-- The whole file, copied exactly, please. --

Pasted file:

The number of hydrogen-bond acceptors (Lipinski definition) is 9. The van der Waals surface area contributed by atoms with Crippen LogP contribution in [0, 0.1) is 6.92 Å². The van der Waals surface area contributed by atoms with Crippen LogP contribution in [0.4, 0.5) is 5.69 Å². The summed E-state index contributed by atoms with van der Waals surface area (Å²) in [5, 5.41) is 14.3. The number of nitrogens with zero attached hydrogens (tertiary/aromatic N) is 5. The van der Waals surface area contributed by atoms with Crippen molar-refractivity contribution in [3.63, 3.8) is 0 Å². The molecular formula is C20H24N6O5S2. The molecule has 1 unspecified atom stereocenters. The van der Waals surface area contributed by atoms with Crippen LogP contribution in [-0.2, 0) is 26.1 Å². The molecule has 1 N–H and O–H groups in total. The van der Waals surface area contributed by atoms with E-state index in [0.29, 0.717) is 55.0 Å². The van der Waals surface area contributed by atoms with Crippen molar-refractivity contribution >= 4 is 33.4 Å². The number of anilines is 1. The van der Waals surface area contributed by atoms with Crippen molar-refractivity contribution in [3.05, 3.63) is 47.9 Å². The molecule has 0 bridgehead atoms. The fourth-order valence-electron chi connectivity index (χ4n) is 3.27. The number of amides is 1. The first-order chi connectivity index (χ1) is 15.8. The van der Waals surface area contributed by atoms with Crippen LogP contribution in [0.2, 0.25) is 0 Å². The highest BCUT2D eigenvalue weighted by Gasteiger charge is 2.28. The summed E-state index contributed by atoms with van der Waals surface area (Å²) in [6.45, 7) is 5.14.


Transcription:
The number of hydrogen-bond acceptors (Lipinski definition) is 9. The van der Waals surface area contributed by atoms with Crippen LogP contribution in [0, 0.1) is 6.92 Å². The van der Waals surface area contributed by atoms with Crippen LogP contribution in [0.4, 0.5) is 5.69 Å². The summed E-state index contributed by atoms with van der Waals surface area (Å²) in [5, 5.41) is 14.3. The number of nitrogens with zero attached hydrogens (tertiary/aromatic N) is 5. The van der Waals surface area contributed by atoms with Crippen molar-refractivity contribution in [3.63, 3.8) is 0 Å². The molecular formula is C20H24N6O5S2. The molecule has 1 unspecified atom stereocenters. The van der Waals surface area contributed by atoms with Crippen LogP contribution in [-0.2, 0) is 26.1 Å². The molecule has 1 N–H and O–H groups in total. The van der Waals surface area contributed by atoms with E-state index in [0.29, 0.717) is 55.0 Å². The van der Waals surface area contributed by atoms with Crippen molar-refractivity contribution >= 4 is 33.4 Å². The number of anilines is 1. The van der Waals surface area contributed by atoms with Crippen molar-refractivity contribution in [3.05, 3.63) is 47.9 Å². The molecule has 0 bridgehead atoms. The fourth-order valence-electron chi connectivity index (χ4n) is 3.27. The number of amides is 1. The first-order chi connectivity index (χ1) is 15.8. The van der Waals surface area contributed by atoms with Crippen LogP contribution in [0.2, 0.25) is 0 Å². The highest BCUT2D eigenvalue weighted by Gasteiger charge is 2.28. The summed E-state index contributed by atoms with van der Waals surface area (Å²) in [6.45, 7) is 5.14.